Pick Two: Novel, Unobtrusive, Relevant

Bonus follow-up post on advertising!

So here’s how to make ads (online and elsewhere) not completely suck chunks. In software engineering, we have the concept of “pick two.” You want your software solutions to be cheap, fast, and functional. You only get to have to of those though, so pick the two that are most important. (e.g. software that is cheap and does what you need it to, will take a long time to get. Software that is fast and cheap will not be very good.)

In order for your ads to not be terrible you need to meet two of the following criteria:

Unobtrusive - It doesn’t significantly interfere with the user’s experience. Google’s text ads in search are a good example of this. They’re there, and you tend to read them instinctively, but they don’t forcibly grab your attention or interrupt your experience like pop-ups do.

Novel - Make your ads worthwhile content in and of themselves. ARGs and most beer commercials fit this. However, this means that you can’t rest on your laurels. A funny beer commercial is good, but if all 5 ads in a 21 minute Hulu spot are the same “funny” beer ad, the novelty wears thin quickly.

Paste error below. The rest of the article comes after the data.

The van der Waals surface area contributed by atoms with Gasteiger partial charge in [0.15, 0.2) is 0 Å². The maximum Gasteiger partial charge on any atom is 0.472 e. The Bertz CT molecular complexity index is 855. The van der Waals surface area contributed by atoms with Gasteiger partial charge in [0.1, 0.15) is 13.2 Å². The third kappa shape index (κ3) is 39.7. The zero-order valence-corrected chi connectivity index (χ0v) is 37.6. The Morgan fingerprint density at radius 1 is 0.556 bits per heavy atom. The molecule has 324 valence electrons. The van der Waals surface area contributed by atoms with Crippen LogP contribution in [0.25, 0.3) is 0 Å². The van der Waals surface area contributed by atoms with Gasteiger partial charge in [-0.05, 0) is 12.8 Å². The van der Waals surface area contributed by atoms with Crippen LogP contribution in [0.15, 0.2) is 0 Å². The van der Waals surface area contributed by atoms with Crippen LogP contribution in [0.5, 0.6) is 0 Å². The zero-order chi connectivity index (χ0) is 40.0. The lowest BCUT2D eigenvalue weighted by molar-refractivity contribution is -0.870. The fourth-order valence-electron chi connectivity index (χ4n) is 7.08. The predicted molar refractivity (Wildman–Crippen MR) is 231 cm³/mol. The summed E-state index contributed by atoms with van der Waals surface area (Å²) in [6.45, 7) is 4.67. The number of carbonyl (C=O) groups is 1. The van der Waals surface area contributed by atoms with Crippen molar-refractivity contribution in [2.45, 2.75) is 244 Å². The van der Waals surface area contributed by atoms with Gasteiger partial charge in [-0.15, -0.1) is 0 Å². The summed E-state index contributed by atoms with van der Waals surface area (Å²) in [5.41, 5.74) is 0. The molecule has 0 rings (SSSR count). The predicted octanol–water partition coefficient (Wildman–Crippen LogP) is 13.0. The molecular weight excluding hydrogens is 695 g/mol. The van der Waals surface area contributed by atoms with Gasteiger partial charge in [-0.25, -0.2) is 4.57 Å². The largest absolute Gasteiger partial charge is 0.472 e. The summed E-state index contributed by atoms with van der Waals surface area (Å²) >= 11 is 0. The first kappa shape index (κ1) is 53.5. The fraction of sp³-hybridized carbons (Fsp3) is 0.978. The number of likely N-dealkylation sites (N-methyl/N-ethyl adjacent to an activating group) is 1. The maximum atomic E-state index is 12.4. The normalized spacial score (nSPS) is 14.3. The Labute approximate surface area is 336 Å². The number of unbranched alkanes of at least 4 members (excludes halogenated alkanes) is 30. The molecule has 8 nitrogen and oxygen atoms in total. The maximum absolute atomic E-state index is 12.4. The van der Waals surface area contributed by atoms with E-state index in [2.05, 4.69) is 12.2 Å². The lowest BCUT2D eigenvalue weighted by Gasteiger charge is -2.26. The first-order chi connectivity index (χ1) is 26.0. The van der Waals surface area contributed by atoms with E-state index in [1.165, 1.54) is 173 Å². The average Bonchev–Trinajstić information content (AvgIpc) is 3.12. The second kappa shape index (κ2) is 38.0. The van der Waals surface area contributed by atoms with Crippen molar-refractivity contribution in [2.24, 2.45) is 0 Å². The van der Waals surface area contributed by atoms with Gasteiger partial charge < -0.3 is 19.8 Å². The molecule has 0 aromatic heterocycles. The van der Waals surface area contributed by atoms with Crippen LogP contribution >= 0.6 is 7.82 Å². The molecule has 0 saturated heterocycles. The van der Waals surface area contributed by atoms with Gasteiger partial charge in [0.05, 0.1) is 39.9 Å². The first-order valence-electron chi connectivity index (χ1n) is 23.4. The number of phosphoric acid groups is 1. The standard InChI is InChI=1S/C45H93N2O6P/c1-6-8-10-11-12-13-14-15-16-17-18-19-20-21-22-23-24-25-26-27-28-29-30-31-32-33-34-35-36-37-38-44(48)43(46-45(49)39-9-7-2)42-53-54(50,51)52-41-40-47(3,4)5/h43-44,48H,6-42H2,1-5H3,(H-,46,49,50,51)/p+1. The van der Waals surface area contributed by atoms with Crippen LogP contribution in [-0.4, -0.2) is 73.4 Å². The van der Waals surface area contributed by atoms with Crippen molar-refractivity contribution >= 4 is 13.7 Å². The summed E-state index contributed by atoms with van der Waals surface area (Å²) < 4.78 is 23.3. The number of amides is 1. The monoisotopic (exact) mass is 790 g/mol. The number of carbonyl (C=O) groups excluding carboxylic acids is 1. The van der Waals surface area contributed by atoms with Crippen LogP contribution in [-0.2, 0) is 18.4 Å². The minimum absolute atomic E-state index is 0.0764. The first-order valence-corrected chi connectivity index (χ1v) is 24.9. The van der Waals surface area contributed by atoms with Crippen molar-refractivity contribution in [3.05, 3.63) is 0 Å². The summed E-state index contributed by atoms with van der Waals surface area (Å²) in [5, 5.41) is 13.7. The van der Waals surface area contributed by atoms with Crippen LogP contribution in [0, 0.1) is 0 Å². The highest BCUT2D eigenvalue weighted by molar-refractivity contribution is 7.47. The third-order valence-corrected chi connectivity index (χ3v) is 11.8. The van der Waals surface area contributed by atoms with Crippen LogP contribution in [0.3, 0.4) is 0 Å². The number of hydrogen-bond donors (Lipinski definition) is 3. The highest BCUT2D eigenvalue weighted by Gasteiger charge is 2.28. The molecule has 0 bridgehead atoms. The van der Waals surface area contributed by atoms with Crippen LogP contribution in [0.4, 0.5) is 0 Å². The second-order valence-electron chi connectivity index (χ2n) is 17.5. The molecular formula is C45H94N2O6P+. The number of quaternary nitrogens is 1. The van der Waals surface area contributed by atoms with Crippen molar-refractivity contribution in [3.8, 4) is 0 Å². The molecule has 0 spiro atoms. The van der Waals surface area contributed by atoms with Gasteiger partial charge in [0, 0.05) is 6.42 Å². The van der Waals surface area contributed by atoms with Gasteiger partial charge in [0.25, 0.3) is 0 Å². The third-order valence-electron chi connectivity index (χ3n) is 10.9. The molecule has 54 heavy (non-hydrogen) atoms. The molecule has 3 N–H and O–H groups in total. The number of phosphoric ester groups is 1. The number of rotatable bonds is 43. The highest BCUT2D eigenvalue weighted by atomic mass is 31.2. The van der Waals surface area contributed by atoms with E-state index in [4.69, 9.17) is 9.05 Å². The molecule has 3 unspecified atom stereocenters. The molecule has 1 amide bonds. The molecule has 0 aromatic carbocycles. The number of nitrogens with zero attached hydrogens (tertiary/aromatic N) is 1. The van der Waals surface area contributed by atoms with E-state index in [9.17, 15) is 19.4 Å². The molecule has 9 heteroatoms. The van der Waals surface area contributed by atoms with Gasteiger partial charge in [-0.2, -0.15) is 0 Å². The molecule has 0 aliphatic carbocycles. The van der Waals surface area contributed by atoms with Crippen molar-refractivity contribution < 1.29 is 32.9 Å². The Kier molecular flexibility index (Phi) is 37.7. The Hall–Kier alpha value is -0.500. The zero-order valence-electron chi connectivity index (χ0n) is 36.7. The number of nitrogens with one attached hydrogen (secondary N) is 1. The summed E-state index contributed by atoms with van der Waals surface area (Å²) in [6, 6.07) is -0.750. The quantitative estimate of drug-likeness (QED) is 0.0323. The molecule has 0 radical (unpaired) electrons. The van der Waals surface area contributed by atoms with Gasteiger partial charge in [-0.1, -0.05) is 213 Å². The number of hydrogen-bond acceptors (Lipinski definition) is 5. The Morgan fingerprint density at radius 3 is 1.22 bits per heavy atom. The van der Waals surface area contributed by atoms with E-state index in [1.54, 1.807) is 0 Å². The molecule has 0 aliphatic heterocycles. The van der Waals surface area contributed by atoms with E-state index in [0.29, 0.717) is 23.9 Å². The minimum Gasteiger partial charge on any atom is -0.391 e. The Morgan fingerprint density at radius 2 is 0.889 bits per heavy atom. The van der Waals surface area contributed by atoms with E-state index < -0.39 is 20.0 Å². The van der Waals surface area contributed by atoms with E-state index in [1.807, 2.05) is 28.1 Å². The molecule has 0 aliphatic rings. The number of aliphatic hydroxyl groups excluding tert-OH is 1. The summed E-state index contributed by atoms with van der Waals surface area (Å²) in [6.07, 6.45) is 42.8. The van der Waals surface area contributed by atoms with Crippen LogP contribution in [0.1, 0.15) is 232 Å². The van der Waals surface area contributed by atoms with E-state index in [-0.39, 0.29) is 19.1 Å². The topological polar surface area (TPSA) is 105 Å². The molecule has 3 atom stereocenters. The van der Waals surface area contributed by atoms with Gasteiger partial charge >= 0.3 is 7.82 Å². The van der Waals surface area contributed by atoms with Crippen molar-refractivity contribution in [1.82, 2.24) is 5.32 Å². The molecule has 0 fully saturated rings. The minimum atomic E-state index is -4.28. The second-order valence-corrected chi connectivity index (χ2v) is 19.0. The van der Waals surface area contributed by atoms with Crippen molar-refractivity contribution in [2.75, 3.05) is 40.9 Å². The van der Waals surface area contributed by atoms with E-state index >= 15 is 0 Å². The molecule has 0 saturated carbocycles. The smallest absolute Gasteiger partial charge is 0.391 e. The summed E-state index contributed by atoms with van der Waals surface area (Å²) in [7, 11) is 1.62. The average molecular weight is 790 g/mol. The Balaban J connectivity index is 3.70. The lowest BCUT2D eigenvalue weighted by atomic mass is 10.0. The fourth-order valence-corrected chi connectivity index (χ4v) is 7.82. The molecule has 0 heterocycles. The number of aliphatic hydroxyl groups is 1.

Relevant - Make your ad relevant to the audience that will be seeing it. A beer commercial during an episode of Spongebob probably isn’t a good idea. Similarly, anything that is targeted to me as a demographic probably shouldn’t advertise makeup. Go with video games. That’s always a decent option.

As the two bonus “must haves”, don’t ever host malicious ads. Look into any companies that you might have serve ads. Make sure that they’re proactive at keeping that garbage off your site. Look for reports from users of whether they’ve had problems in the past. Look for an official policy stating that they don’t allow malware and what they do to offenders. If malware gets served by an ad, everyone involved looks bad.

Host the ads yourself. I do most of my blocking with a HOSTS file. The biggest weakness of a hosts file is that it can only block cross-domain ads. If you are hosting and serving your own ads and taking the bandwidth costs of that form of monetization on yourself (a la Facebook), I respect that decision, and you won’t get blocked. (Some ad blocking programs can find and block locally-hosted ads on major sites like Google and Facebook, but I personally don’t use those ones partially for that reason.)

On a completely unrelated note, one of my other bands, Lipstick has a show next week. If you're in the Nashville area, you should come check it out!

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